Councillor Hebb introduced the
report and stated that it outlined the mechanisms and instructions
through which officers could undertake investments, such as through
the Treasury Management Provision. He stated that last year
Thurrock had announced the investment strategy would finish, and
explained that this paper represented the beginning of the end. He
said that the approach had helped fund services such as additional
policing, increased funding for adults and children’s social
care; education; and mental health in schools. He explained that
central government was now less supportive of councils being
entrepreneurial in this way, and there was no longer the same
accessible market, so investments that matured would not be
renewed. He explained that this wind-down of the strategy would
lead to a reduction of borrowing by £350million. Councillor
Hebb then outlined that an Investment Shadow Board had been
constituted in autumn 2020 to consider investments and provide
democratic oversight, and described how this would continue, and
the Terms of Reference would be agreed in May 2021. He explained
that a summary of the Investment Strategy would also be published
on the Council’s website as an easy reference for residents
to understand the process. He summarised and stated that the report
had been agreed by the Corporate Overview and Scrutiny Committee,
and had been made available at the Investment Shadow Board. He
added that there were no new emerging recommendations, contrary to
what officers had presented at the meeting of the Corporate
Overview and Scrutiny Committee in January 2021.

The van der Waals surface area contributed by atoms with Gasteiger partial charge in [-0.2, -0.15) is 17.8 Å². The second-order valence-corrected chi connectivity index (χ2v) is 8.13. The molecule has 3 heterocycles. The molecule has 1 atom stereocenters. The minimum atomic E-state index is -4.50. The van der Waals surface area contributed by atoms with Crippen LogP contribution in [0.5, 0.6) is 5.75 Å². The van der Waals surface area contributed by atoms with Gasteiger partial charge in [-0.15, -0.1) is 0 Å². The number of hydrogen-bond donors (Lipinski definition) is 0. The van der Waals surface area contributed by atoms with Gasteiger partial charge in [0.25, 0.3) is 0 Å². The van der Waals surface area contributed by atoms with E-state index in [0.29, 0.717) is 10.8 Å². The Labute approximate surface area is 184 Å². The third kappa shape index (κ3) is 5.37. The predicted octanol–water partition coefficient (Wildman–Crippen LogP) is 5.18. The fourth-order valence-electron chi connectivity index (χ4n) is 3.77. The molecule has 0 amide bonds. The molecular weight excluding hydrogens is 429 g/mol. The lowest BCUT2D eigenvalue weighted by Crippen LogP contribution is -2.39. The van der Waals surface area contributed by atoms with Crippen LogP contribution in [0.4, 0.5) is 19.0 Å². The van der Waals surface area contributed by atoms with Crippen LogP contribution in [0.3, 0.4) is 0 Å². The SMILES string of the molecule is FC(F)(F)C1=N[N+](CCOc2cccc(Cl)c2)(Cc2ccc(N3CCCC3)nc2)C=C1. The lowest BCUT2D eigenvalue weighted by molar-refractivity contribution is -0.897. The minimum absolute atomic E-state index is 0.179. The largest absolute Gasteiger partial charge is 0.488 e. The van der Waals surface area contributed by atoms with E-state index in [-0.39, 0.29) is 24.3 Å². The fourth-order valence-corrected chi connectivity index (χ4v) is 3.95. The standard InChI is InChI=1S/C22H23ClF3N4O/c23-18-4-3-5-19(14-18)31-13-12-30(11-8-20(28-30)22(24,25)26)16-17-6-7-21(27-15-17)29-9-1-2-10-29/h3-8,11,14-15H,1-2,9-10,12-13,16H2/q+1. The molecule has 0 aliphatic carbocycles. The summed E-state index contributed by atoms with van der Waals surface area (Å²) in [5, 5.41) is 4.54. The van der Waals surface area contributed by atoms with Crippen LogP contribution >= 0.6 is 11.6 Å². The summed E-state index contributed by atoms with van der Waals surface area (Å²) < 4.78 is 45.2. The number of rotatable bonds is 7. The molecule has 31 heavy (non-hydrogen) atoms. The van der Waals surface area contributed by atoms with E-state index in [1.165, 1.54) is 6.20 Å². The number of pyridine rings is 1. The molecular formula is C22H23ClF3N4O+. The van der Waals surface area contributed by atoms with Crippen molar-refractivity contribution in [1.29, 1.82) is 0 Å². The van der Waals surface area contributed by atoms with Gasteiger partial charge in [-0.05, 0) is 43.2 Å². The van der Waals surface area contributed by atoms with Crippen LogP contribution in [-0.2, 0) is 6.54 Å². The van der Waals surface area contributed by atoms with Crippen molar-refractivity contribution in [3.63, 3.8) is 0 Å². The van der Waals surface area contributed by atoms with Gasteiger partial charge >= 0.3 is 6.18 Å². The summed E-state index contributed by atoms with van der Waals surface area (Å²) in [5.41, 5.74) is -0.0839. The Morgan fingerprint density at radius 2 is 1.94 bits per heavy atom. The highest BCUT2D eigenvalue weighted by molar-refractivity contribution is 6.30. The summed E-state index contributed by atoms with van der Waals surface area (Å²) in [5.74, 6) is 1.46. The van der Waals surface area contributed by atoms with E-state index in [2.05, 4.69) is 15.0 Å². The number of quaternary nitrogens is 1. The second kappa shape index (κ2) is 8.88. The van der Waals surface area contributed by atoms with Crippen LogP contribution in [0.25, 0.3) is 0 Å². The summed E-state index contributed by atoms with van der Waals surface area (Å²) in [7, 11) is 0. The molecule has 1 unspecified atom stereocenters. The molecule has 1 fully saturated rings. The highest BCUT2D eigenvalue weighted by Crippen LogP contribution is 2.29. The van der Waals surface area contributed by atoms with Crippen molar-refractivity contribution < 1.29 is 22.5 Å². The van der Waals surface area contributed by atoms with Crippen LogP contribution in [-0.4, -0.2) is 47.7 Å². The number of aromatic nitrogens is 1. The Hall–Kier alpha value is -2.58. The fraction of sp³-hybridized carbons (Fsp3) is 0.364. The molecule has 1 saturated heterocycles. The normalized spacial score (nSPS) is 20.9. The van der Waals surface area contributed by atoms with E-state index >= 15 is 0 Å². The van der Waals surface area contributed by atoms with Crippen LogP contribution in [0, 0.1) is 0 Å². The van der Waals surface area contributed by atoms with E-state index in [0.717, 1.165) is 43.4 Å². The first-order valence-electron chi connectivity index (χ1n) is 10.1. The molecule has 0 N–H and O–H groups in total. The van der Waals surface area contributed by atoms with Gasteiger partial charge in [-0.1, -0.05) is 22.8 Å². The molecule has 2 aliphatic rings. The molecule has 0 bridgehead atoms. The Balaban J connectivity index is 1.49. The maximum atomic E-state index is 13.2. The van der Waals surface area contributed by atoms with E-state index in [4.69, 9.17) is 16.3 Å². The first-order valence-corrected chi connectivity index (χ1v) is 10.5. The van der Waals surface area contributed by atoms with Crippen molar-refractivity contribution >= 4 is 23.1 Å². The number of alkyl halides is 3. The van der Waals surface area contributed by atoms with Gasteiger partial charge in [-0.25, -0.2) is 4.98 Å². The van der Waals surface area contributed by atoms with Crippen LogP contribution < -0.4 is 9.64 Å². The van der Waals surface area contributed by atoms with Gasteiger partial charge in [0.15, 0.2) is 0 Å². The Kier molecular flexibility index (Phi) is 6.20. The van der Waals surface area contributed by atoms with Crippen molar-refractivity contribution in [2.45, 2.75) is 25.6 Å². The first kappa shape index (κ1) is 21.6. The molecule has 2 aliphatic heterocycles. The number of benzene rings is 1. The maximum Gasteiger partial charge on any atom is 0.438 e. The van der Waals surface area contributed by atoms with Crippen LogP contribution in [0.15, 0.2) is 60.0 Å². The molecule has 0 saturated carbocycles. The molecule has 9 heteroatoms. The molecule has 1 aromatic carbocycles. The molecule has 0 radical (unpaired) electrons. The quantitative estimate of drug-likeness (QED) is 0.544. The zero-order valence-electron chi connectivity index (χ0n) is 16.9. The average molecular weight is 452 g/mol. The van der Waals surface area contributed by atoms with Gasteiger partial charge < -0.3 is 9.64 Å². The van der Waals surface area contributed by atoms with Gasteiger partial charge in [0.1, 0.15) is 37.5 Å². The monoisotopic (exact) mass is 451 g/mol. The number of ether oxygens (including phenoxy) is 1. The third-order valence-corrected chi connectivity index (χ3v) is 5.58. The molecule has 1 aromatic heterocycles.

Councillor Halden again thanked Councillor Hebb for his work on the report. He felt it provided residents with an accurate summary of the investment approach. He stated that Thurrock had worked hard to pay off debt, but still had to pay off longer-term, hard-core debt which had been accrued before 2016. Councillor Coxshall questioned how much hard-core debt had been inherited. Councillor Hebb responded that approximately £280-300million hard-core debt had been inherited, and this was hard to pay off as it was almost irredeemable. He explained that Thurrock would continue to work through this debt and pay it off as quickly as possible, where possible. Councillor Hebb also explained that the level of borrowing set out in the table in the report was the top-level figure and borrowing would not always go up to this figure. He then drew Cabinet’s attention to the table on page 48 which highlighted the difference in interest payable and interest receivable, and compared it to the graph from the previous agenda item, which outlined that the gap between spending power and spending requirement had now increased.
The Leader stated that the majority of borrowing which had been undertaken was short-term debt and had been repaid plus interest. He added that Thurrock had also invested in renewable energy, which remained stable throughout the pandemic, unlike other local authorities which had invested in shopping centres. He explained that the investment strategy had helped Thurrock earn money, which had been spent on services and residents, such as work on the A13, increased policing, and Clean It, Cut It, Fill It.
RESOLVED: That Cabinet recommended to Full Council:
1. The approval of the Capital Strategy for 2021/22 including the approval of the Annual Minimum Revenue Provision (MRP) statement for 2021/22.
2. The approval of the adoption of the prudential indicators as set out in Appendix 1.
3. Noted the revised 2020/21 and 2021/22 Treasury Management projections as set out in Annex 1, paragraph 2.32.
4. Noted the comments from the Corporate Overview and Scrutiny Committee, as set out in section 5.
Reason for decision: as outlined in report.
This decision is subject to call-in.